Autism myths (and facts).
Just one more thing to love about the organization that I work for:
As part of their campaign to increase awareness about Autistic Spectrum Disorders the NAS has been posting facts and misconceptions about autism on Facebook and Twitter. These posts address how we define ASDs, as well as our understanding of many of the behaviors associated with them. Here is a sample of what they have posted so far.
#AutismMyth: Stimming (repetitive behaviour like flapping or rocking) is undesirable and should be stopped
#AutismFact: Repetitive behaviour like flapping or rocking can help some people with autism deal with chaotic environments or stress. Stimming can be a healthy method of personal expression & sometimes communication for people with autism
#AutismMyth: Autism is a mental health condition.
#AutismFact: Autism is a lifelong neuro-developmental condition which exists along a spectrum.
#AutismMyth: Asperger syndrome is a middle class condition made up by parents to excuse the bad behaviour of their children
#AutismFact: Asperger syndrome is a real and disabling condition that has its own set of diagnostic criteria**
#AutismMyth: All people with autism spectrum disorders have a low IQ
#AutismFact: Not all people with autism have a learning disability
#AutismFact: People with Asperger Syndrome, a form of autism, often have average or above intelligence
#AutismMyth: People with autism are deliberately being rude when avoiding eye contact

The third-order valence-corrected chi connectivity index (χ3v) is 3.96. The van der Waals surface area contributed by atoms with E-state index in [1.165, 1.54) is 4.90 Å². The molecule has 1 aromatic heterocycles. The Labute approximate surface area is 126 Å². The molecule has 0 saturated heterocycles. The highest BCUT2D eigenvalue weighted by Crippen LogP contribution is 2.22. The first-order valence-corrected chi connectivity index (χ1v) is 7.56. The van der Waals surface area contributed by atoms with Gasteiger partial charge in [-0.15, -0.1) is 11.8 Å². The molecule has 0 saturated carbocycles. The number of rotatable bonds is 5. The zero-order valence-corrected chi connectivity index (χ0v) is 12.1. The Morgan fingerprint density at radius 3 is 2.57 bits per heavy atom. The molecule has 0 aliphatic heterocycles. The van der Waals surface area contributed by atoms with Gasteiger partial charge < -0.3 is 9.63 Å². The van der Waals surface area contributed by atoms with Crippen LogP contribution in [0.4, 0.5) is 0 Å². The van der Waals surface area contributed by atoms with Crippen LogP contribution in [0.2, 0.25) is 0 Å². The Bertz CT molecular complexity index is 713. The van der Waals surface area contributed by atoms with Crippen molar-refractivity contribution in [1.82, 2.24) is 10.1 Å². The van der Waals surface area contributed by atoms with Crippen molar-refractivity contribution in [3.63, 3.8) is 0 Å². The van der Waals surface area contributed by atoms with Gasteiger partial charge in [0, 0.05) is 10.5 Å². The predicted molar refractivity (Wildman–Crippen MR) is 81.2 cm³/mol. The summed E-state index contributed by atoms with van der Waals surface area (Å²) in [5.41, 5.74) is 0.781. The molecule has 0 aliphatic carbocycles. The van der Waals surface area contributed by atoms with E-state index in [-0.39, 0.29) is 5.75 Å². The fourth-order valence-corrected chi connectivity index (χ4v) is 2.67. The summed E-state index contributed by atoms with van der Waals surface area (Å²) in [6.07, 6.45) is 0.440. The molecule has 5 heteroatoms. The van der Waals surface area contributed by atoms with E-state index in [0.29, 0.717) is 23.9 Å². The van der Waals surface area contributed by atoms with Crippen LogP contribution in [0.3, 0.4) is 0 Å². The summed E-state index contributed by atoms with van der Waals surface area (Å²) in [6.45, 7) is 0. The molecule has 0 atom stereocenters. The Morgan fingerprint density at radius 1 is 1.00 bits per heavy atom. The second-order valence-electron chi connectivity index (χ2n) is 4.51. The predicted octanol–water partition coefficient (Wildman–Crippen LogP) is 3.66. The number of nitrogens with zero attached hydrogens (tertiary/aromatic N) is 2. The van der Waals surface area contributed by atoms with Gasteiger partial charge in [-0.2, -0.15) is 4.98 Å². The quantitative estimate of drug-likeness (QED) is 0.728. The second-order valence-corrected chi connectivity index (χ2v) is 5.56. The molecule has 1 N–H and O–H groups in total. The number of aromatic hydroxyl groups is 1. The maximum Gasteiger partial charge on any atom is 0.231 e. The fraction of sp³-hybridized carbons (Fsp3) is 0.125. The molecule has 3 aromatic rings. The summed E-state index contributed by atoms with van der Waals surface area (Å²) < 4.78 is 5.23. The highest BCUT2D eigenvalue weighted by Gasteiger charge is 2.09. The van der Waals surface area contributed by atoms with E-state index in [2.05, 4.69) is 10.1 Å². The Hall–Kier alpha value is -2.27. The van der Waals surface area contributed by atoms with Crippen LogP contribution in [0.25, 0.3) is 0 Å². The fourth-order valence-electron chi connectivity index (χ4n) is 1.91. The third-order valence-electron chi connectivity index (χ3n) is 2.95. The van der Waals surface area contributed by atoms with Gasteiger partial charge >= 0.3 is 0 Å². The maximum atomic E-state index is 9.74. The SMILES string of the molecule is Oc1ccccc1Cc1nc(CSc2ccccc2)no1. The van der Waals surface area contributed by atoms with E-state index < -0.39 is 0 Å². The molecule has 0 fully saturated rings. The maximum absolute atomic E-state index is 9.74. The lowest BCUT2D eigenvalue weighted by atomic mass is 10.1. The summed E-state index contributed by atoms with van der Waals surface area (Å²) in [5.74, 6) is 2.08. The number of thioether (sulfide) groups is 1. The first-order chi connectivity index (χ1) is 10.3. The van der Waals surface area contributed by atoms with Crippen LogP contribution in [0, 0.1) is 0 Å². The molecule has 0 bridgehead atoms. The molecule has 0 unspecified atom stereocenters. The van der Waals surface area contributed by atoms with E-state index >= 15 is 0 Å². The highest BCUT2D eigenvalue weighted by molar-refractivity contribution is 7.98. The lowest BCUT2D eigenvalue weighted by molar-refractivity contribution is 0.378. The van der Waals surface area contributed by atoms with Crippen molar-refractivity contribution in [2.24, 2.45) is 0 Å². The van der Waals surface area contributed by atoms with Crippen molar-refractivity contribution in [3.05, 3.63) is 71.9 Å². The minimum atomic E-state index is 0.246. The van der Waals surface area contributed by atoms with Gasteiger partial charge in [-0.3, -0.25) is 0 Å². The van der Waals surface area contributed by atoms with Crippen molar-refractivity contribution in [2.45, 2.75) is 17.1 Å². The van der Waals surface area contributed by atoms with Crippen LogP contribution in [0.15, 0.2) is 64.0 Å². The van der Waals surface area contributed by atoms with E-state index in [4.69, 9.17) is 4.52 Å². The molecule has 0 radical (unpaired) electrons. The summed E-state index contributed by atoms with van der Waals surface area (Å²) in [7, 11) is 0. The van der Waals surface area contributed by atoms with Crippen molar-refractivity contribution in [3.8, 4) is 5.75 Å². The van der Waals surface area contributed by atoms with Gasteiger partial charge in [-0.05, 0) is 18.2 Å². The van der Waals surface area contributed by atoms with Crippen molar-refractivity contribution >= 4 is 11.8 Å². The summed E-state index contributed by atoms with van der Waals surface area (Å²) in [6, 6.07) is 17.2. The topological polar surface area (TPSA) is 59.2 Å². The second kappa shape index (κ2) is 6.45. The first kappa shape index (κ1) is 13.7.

#AutismFact: Some people with autism find it difficult/physically painful to make eye contact
#AutismMyth: All children and adults with autism prefer to spend their time alone
#AutismFact: People with autism may want to interact socially but may not naturally have the necessary social skills
#AutismMyth: Children and adults with autism do not care about other people
#AutismFact: People with autism can care deeply about others but may find it difficult to understand how others feel
**Recently, and after long debate, the decision has been made to alter the diagnostic criteria for Autism Spectrum Disorders. This includes the collapse of autism, Asperger's Syndrome and PDD-NOS into a single category - Austism Spectrum Disorder (i.e., Asperger's Syndrome will no longer exist as a separate diagnosis). An interesting article on this change, by one of the leading individuals in autism research: http://www.nytimes.com/2009/11/10/opinion/10baron-cohen.html?_r=0
Understanding autism is an ongoing process for those on the spectrum, for experts, and for society alike. Taking the time to learn a little more about a seemingly ever growing portion of the population can make all the difference for those with autism, and for the people that care about them. The most important thing to remember is that a diagnosis of autism does not negate or replace a person's individuality. Everyone is unique and is defined by a unique history, personality, and set of interests. This fact is just as true for those on the spectrum. This is what makes every day different for me. This is what makes my job and the people I work with so interesting. And I am so grateful for that.